OTTAWA (Reuters) - Signs of a U.S. economic comeback lifted the outlook for Canadian corporate profitability in December and January, halting a five-month slide, a report by the Conference Board of Canada said on Tuesday.
The research organization’s leading indicator of industry profitability index climbed 0.04 percent in December and 0.07 percent in January, according to revised figures.
“Although the overall index has yet to suggest a strong rebound in corporate profitability, the January numbers mark the most encouraging showing since last spring,” the Conference Board said in its report.
Stronger U.S. economic growth and employment appear to have triggered the turnaround, the board said.
The index looks at high-frequency economic data across 49 sectors and is designed to predict turning points in profitability three to six months hence.
The biggest jump in profitability in January was in the oil extraction industry, followed by banking.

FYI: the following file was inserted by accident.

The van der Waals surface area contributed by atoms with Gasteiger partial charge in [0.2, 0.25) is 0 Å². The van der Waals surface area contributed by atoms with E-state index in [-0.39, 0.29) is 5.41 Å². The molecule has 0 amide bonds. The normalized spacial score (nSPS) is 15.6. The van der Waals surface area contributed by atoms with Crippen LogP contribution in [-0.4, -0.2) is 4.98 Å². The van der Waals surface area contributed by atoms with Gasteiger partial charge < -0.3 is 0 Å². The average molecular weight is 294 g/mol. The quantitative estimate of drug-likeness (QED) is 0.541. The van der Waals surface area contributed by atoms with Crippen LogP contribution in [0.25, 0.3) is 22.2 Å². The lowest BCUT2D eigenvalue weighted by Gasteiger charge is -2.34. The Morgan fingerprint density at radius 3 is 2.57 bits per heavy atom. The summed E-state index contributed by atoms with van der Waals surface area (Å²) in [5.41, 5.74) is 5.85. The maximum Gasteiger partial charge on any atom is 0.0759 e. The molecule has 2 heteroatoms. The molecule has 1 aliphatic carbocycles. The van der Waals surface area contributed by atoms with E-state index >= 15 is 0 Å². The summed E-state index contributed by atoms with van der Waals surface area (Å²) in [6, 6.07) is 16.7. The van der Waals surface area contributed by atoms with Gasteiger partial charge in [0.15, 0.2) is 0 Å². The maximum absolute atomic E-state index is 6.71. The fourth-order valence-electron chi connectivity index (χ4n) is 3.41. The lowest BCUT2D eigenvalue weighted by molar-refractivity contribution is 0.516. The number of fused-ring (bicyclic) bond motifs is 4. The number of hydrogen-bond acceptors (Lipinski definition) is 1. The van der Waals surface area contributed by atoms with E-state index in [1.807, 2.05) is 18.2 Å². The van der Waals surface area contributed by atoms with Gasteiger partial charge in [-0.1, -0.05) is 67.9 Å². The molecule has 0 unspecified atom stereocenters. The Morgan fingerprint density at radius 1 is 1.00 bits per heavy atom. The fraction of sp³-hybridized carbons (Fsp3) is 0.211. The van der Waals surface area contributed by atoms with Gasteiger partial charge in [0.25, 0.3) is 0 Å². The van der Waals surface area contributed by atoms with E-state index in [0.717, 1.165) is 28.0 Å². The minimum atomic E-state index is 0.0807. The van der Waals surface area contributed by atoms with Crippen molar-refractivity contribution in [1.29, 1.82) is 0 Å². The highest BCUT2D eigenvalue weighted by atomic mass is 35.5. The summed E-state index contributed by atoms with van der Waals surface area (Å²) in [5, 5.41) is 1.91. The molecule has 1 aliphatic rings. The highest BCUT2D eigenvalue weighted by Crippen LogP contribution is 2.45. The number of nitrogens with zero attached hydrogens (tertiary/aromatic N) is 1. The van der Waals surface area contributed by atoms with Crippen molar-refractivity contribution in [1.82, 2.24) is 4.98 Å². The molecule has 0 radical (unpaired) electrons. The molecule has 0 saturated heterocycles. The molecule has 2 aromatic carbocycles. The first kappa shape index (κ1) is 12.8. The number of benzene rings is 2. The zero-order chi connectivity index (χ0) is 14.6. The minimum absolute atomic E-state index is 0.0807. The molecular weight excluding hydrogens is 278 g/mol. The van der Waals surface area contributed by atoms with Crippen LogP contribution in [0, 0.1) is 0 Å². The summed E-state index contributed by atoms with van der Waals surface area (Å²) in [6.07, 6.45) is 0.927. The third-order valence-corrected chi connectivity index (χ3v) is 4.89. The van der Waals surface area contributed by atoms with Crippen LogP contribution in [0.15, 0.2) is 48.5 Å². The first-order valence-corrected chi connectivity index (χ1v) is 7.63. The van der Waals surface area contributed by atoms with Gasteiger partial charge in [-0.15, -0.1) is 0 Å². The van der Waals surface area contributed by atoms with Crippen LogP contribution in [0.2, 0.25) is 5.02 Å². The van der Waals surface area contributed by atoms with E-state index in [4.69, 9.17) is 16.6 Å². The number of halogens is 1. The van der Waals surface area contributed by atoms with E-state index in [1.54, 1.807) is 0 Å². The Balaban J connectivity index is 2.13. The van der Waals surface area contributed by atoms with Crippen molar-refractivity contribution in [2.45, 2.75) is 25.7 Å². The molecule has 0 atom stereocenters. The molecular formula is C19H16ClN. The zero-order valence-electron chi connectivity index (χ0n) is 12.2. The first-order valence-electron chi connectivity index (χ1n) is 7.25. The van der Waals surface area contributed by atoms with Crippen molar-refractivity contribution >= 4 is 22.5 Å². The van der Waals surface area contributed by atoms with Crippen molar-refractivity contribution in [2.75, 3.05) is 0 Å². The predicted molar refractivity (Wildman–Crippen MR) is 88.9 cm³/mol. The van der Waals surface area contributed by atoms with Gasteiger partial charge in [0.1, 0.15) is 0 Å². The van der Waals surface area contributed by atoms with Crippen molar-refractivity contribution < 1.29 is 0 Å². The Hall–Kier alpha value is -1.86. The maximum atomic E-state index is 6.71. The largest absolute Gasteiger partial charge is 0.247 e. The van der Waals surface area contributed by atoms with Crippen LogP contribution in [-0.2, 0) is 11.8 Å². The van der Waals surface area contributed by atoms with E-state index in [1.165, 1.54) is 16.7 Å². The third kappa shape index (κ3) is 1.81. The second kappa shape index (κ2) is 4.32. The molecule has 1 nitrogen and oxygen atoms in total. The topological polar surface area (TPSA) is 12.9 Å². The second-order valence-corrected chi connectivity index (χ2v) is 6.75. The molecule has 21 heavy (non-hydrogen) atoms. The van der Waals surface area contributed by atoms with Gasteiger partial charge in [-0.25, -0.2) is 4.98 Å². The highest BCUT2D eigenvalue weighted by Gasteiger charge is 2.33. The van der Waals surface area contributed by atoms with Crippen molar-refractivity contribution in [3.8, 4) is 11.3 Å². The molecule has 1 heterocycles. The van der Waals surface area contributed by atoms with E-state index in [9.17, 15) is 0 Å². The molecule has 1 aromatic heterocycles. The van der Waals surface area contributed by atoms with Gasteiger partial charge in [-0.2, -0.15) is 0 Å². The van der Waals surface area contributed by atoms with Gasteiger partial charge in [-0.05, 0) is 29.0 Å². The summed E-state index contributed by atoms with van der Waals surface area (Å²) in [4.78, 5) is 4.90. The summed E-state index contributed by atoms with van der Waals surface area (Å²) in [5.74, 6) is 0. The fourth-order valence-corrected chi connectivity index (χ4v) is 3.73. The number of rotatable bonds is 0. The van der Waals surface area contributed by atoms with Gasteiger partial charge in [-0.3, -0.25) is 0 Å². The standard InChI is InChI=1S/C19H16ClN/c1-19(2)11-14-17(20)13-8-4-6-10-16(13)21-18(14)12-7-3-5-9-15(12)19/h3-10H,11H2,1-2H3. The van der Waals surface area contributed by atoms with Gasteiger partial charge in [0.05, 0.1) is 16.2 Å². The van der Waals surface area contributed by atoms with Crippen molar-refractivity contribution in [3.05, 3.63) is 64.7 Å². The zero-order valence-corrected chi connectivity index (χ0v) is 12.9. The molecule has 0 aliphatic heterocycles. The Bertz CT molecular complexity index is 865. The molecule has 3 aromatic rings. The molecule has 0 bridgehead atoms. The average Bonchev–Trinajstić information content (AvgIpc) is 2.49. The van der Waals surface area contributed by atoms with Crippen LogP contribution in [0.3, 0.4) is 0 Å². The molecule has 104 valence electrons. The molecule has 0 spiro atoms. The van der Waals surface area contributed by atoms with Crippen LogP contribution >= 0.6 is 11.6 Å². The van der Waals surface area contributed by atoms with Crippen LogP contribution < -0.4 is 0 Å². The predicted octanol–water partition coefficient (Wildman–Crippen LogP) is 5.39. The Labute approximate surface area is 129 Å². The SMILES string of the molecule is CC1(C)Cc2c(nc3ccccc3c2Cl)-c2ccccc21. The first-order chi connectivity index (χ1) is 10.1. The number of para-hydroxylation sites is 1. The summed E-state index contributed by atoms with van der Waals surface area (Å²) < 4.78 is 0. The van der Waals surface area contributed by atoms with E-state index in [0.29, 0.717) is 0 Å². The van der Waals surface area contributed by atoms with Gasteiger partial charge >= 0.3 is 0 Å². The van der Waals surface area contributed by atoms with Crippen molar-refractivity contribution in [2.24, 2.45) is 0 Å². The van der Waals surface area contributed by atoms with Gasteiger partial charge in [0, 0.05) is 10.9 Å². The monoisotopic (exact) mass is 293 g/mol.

Only 17 of the 49 industries showed a decline, the lowest number in six months. The biggest drop was in gas extraction, followed by paper products.
An expanding U.S. economy bodes particularly well for highly export-reliant industries such as chemicals and lumber, two sectors with strong prospects in coming months, the board said.
On the downside, the lingering uncertainty about the European debt crisis and high levels of household debt in Canada are preventing the profitability index from rising more substantially, the report said.
The Conference Board of Canada is independent of, but affiliated with, the Conference Board in the United States.
Reporting By Louise Egan; Editing by Peter Galloway